Le Roy became commander-in-chief of the North Atlantic Squadron on February 14, 1876.[8] Upon assuming command, he received orders from the United States Department of the Navy to concentrate his ships at the Navy's new naval depot at Port Royal, South Carolina, from which both Le Roy and the Department of the Navy hoped that during his tenure as commander-in-chief the North Atlantic Squadron would operate together as a cohesive, tactical unit, rather than scatter its ships on individual operations as generally had been the case since the squadron's creation in 1865. Accordingly, Le Roy organized the squadron into four divisions – with wooden cruising ships in three divisions and its support ships and monitors in a reserve division – and made plans to exercise the squadron off Port Royal and then conduct a Caribbean cruise as a combined squadron, conducting tactical exercises at sea as it voyaged from port to port. However, a month after he assumed command, unrest in Haiti threatened American interests there, and on March 14, 1876 the Department of the Navy directed Le Roy to send two ships to Port-au-Prince. Only two days later, on March 16, 1876, unrest in Mexico prompted the Department of the Navy to order him to send four other ships – the steam sloops-of-war USS Hartford, USS Swatara, and USS Marion, and the gunboat USS Shawmut – to Tampico and from there to distribute them individually among Mexican ports as needed to protect American interests, with at least one of them stationed at the mouth of the Rio Grande. On April 1, 1876, the Department of the Navy ordered Le Roy to send a fifth ship – it suggested the new gunboat USS Huron – to visit ports on the east coast of Mexico. With the squadron's ships thus scattered, Le Roy and the Department of the Navy dropped their plans for tactical exercises and a squadron cruise.[9]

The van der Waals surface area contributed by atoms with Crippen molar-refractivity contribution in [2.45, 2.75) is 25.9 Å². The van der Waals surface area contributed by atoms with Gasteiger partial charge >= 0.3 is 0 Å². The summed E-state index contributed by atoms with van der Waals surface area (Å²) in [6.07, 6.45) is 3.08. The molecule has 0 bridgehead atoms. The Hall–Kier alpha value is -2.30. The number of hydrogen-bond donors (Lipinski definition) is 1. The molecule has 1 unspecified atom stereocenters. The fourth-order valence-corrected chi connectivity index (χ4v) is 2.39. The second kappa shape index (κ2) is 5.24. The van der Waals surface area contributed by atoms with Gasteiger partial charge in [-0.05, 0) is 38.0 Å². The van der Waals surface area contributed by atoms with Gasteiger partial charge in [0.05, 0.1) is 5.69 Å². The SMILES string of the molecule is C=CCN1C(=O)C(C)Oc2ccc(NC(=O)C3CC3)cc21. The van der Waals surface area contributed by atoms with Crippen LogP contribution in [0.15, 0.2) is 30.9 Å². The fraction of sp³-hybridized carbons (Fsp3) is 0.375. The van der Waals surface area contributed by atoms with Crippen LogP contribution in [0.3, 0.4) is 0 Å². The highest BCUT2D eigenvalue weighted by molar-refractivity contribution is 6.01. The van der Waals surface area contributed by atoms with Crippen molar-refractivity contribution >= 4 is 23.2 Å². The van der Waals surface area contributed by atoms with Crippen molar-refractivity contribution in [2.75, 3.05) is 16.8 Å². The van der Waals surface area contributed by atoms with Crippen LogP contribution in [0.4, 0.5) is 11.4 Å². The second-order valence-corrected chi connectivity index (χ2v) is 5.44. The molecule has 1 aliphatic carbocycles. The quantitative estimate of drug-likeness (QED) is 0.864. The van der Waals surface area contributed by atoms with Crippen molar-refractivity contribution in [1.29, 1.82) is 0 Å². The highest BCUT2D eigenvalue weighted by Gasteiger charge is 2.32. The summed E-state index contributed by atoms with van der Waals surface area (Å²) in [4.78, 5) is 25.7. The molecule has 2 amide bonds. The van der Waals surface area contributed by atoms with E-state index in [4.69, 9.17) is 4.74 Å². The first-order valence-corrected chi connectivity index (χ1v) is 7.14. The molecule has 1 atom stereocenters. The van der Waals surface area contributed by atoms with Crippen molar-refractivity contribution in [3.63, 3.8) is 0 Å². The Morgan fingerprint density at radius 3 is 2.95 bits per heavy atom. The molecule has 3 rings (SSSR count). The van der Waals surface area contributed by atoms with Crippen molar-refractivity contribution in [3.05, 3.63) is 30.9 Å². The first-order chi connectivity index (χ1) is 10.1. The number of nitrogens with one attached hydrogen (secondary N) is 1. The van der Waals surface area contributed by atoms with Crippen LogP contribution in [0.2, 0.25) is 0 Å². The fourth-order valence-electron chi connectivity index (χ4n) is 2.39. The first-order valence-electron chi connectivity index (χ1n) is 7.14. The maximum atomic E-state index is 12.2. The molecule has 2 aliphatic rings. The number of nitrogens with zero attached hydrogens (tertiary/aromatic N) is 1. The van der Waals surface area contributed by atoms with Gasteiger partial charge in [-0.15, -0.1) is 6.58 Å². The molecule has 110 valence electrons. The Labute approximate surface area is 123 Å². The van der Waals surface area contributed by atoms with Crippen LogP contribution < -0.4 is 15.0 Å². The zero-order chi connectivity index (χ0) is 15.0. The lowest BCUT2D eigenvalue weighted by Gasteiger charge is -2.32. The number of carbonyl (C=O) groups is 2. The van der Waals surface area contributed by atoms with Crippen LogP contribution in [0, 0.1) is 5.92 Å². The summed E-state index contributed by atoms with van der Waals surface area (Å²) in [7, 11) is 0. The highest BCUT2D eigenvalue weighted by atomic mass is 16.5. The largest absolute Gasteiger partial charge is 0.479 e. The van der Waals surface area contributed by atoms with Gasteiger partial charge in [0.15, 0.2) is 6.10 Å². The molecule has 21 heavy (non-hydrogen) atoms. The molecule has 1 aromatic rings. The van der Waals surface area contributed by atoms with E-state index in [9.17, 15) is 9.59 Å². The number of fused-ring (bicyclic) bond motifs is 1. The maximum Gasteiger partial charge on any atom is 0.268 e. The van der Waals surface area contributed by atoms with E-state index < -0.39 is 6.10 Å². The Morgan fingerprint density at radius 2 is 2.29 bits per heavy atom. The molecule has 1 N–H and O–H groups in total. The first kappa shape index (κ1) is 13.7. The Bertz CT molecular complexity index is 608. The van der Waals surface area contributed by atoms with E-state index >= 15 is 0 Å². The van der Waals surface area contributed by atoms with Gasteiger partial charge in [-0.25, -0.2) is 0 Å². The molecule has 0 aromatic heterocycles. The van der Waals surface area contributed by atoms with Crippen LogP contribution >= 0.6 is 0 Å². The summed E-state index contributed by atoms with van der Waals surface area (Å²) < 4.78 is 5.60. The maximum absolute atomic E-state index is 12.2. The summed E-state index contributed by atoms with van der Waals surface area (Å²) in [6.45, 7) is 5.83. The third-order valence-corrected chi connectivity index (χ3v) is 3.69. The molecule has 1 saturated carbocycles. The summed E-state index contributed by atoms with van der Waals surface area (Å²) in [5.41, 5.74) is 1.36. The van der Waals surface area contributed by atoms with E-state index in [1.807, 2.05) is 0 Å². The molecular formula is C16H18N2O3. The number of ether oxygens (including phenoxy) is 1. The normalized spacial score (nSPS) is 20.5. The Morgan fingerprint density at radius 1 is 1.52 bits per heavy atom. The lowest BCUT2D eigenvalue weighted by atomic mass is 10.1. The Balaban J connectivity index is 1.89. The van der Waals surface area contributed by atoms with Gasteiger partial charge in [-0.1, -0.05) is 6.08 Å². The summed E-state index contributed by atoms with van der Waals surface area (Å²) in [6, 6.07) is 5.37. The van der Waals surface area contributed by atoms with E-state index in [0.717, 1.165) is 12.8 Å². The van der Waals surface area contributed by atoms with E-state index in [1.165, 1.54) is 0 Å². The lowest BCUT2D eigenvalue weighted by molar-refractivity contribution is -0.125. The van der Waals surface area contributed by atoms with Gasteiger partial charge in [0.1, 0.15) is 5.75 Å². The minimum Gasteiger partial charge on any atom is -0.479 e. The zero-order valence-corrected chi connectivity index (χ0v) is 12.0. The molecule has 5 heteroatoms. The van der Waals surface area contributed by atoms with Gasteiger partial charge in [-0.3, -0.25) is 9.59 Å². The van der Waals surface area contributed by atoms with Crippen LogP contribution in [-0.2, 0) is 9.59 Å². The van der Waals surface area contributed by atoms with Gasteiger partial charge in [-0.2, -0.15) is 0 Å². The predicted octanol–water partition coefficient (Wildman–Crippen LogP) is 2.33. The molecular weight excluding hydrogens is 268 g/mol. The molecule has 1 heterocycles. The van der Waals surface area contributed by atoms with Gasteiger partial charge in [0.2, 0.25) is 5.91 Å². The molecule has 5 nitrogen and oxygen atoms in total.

Relinquishing command of the North Atlantic Squadron on August 31, 1876,[8] Le Roy served as commander-in-chief of the European Squadron from October 5, 1877 to January 23, 1879.[5] He retired from the Navy upon reaching the statutory retirement age of 62 on March 24, 1880.[2]


Le Roy died of apoplexy at his residence in the Victoria Hotel in New York City on December 10, 1888.[2][10] He is buried at Sleepy Hollow Cemetery in Sleepy Hollow, New York.[10]

See also




  • Hamersly, Lewis Randolph. The Records of Living Officers of the U.S. Navy and Marine Corps, Third Edition. Philadelphia: J. B. Lippincott & Co., 1878.
  • Rentfrow, James C. Home Squadron: The U.S. Navy on the North Atlantic Station. Annapolis, Maryland: Naval Institute Press, 2014. ISBN 978-1-61251-447-5.
Military offices
Preceded by
Commander-in-Chief, South Atlantic Squadron
1874 – January 1876
Succeeded by
Preceded by
J. R. M. Mullany
Commander-in-Chief, North Atlantic Squadron
14 February – 31 August 1876
Succeeded by
John C. Howell
Preceded by
John L. Worden
Commander-in-Chief, European Squadron
5 October 1877 – 23 January 1879
Succeeded by
John C. Howell
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William E. Le Roy